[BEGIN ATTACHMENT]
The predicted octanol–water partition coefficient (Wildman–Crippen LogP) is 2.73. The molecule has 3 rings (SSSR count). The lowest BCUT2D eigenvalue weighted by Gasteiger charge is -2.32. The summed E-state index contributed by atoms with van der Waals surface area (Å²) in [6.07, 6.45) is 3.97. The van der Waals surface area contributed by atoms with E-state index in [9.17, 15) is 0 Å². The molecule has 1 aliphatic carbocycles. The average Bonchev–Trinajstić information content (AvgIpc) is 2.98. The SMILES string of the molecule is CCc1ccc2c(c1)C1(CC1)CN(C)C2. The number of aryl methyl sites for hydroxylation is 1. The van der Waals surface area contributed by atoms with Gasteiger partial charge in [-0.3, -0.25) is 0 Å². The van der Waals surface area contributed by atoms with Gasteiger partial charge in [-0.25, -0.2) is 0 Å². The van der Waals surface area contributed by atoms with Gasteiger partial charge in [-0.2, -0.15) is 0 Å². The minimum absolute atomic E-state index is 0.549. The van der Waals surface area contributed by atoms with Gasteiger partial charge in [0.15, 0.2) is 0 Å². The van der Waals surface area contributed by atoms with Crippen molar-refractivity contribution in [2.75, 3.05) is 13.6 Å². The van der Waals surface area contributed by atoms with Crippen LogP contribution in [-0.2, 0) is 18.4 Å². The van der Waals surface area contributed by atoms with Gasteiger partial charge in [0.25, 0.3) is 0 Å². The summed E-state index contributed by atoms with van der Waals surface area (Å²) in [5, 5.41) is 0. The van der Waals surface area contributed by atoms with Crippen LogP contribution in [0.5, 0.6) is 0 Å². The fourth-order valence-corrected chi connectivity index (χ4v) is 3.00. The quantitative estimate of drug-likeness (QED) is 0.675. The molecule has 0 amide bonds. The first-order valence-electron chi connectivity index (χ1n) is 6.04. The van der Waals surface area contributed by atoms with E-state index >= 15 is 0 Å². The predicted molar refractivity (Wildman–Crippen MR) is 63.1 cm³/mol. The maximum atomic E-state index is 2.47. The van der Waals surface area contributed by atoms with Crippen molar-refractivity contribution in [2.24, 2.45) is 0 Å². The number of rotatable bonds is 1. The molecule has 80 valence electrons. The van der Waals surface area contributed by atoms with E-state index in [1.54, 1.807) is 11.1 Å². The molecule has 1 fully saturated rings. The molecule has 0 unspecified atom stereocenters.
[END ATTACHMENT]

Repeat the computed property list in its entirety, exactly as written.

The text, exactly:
The predicted octanol–water partition coefficient (Wildman–Crippen LogP) is 2.73. The molecule has 3 rings (SSSR count). The lowest BCUT2D eigenvalue weighted by Gasteiger charge is -2.32. The summed E-state index contributed by atoms with van der Waals surface area (Å²) in [6.07, 6.45) is 3.97. The van der Waals surface area contributed by atoms with E-state index in [9.17, 15) is 0 Å². The molecule has 1 aliphatic carbocycles. The average Bonchev–Trinajstić information content (AvgIpc) is 2.98. The SMILES string of the molecule is CCc1ccc2c(c1)C1(CC1)CN(C)C2. The number of aryl methyl sites for hydroxylation is 1. The van der Waals surface area contributed by atoms with Gasteiger partial charge in [-0.3, -0.25) is 0 Å². The van der Waals surface area contributed by atoms with Gasteiger partial charge in [-0.25, -0.2) is 0 Å². The van der Waals surface area contributed by atoms with Gasteiger partial charge in [-0.2, -0.15) is 0 Å². The minimum absolute atomic E-state index is 0.549. The van der Waals surface area contributed by atoms with Gasteiger partial charge in [0.15, 0.2) is 0 Å². The van der Waals surface area contributed by atoms with Crippen molar-refractivity contribution in [2.75, 3.05) is 13.6 Å². The van der Waals surface area contributed by atoms with Crippen LogP contribution in [-0.2, 0) is 18.4 Å². The van der Waals surface area contributed by atoms with Gasteiger partial charge in [0.25, 0.3) is 0 Å². The summed E-state index contributed by atoms with van der Waals surface area (Å²) in [5, 5.41) is 0. The van der Waals surface area contributed by atoms with Crippen LogP contribution in [0.5, 0.6) is 0 Å². The fourth-order valence-corrected chi connectivity index (χ4v) is 3.00. The quantitative estimate of drug-likeness (QED) is 0.675. The molecule has 0 amide bonds. The first-order valence-electron chi connectivity index (χ1n) is 6.04. The van der Waals surface area contributed by atoms with E-state index >= 15 is 0 Å². The predicted molar refractivity (Wildman–Crippen MR) is 63.1 cm³/mol. The maximum atomic E-state index is 2.47. The van der Waals surface area contributed by atoms with Crippen molar-refractivity contribution in [2.24, 2.45) is 0 Å². The number of rotatable bonds is 1. The molecule has 80 valence electrons. The van der Waals surface area contributed by atoms with E-state index in [1.54, 1.807) is 11.1 Å². The molecule has 1 fully saturated rings. The molecule has 0 unspecified atom stereocenters.